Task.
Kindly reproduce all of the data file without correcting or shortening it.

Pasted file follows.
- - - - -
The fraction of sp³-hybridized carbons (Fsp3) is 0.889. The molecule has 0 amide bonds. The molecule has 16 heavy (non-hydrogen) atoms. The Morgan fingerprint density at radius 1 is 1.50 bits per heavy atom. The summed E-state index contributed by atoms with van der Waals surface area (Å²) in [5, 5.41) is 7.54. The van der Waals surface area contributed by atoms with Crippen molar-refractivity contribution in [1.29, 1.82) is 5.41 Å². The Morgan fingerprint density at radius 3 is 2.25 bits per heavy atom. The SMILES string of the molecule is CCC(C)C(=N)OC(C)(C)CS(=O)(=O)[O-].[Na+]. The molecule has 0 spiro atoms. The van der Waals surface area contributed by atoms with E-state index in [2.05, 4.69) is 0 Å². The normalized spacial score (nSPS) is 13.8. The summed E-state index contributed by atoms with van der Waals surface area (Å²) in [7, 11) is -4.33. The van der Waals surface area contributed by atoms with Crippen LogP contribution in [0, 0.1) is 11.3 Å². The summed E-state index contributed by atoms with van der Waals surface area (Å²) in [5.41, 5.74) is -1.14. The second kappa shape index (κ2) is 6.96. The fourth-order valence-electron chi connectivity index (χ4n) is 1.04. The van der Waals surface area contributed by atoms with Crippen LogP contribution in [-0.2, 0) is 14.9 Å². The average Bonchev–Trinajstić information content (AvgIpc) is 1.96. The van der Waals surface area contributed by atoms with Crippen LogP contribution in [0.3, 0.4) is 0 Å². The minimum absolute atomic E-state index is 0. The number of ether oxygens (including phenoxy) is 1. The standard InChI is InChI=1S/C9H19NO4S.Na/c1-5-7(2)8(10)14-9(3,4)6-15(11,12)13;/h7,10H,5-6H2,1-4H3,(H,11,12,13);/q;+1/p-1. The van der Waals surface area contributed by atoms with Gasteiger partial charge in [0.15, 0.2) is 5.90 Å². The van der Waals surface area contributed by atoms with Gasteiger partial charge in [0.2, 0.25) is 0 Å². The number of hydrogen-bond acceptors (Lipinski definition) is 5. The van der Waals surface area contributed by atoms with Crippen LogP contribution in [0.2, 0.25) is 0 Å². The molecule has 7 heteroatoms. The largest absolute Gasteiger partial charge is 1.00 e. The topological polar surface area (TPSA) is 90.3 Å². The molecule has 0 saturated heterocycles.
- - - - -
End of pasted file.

The fraction of sp³-hybridized carbons (Fsp3) is 0.889. The molecule has 0 amide bonds. The molecule has 16 heavy (non-hydrogen) atoms. The Morgan fingerprint density at radius 1 is 1.50 bits per heavy atom. The summed E-state index contributed by atoms with van der Waals surface area (Å²) in [5, 5.41) is 7.54. The van der Waals surface area contributed by atoms with Crippen molar-refractivity contribution in [1.29, 1.82) is 5.41 Å². The Morgan fingerprint density at radius 3 is 2.25 bits per heavy atom. The SMILES string of the molecule is CCC(C)C(=N)OC(C)(C)CS(=O)(=O)[O-].[Na+]. The molecule has 0 spiro atoms. The van der Waals surface area contributed by atoms with E-state index in [2.05, 4.69) is 0 Å². The normalized spacial score (nSPS) is 13.8. The summed E-state index contributed by atoms with van der Waals surface area (Å²) in [7, 11) is -4.33. The van der Waals surface area contributed by atoms with Crippen LogP contribution in [0, 0.1) is 11.3 Å². The summed E-state index contributed by atoms with van der Waals surface area (Å²) in [5.41, 5.74) is -1.14. The second kappa shape index (κ2) is 6.96. The fourth-order valence-electron chi connectivity index (χ4n) is 1.04. The van der Waals surface area contributed by atoms with Crippen LogP contribution in [-0.2, 0) is 14.9 Å². The average Bonchev–Trinajstić information content (AvgIpc) is 1.96. The van der Waals surface area contributed by atoms with Crippen LogP contribution in [0.3, 0.4) is 0 Å². The minimum absolute atomic E-state index is 0. The number of ether oxygens (including phenoxy) is 1. The standard InChI is InChI=1S/C9H19NO4S.Na/c1-5-7(2)8(10)14-9(3,4)6-15(11,12)13;/h7,10H,5-6H2,1-4H3,(H,11,12,13);/q;+1/p-1. The van der Waals surface area contributed by atoms with Gasteiger partial charge in [0.15, 0.2) is 5.90 Å². The van der Waals surface area contributed by atoms with Gasteiger partial charge in [0.2, 0.25) is 0 Å². The number of hydrogen-bond acceptors (Lipinski definition) is 5. The van der Waals surface area contributed by atoms with Crippen LogP contribution in [0.2, 0.25) is 0 Å². The molecule has 7 heteroatoms. The largest absolute Gasteiger partial charge is 1.00 e. The topological polar surface area (TPSA) is 90.3 Å². The molecule has 0 saturated heterocycles.